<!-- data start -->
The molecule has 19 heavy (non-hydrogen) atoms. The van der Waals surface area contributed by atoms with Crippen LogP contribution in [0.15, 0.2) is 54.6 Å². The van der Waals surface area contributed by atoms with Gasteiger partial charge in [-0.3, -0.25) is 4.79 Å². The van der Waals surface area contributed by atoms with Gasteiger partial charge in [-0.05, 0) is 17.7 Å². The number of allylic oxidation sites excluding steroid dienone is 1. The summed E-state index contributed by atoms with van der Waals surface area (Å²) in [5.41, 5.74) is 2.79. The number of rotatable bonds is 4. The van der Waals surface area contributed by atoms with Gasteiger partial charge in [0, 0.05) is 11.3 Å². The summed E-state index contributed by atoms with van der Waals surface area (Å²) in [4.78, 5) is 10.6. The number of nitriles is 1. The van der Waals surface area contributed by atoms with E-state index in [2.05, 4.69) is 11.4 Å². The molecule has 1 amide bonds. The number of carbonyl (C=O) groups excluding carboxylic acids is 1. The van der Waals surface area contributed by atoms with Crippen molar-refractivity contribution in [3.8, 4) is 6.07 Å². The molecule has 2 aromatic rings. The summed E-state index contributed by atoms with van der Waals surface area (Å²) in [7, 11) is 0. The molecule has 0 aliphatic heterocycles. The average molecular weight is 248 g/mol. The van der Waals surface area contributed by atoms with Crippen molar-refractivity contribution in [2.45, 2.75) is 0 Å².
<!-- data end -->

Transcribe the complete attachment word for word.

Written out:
The molecule has 19 heavy (non-hydrogen) atoms. The van der Waals surface area contributed by atoms with Crippen LogP contribution in [0.15, 0.2) is 54.6 Å². The van der Waals surface area contributed by atoms with Gasteiger partial charge in [-0.3, -0.25) is 4.79 Å². The van der Waals surface area contributed by atoms with Gasteiger partial charge in [-0.05, 0) is 17.7 Å². The number of allylic oxidation sites excluding steroid dienone is 1. The summed E-state index contributed by atoms with van der Waals surface area (Å²) in [5.41, 5.74) is 2.79. The number of rotatable bonds is 4. The van der Waals surface area contributed by atoms with Gasteiger partial charge in [0, 0.05) is 11.3 Å². The summed E-state index contributed by atoms with van der Waals surface area (Å²) in [4.78, 5) is 10.6. The number of nitriles is 1. The van der Waals surface area contributed by atoms with E-state index in [2.05, 4.69) is 11.4 Å². The molecule has 1 amide bonds. The number of carbonyl (C=O) groups excluding carboxylic acids is 1. The van der Waals surface area contributed by atoms with Crippen molar-refractivity contribution in [3.8, 4) is 6.07 Å². The molecule has 2 aromatic rings. The summed E-state index contributed by atoms with van der Waals surface area (Å²) in [7, 11) is 0. The molecule has 0 aliphatic heterocycles. The average molecular weight is 248 g/mol. The van der Waals surface area contributed by atoms with Crippen molar-refractivity contribution in [2.45, 2.75) is 0 Å².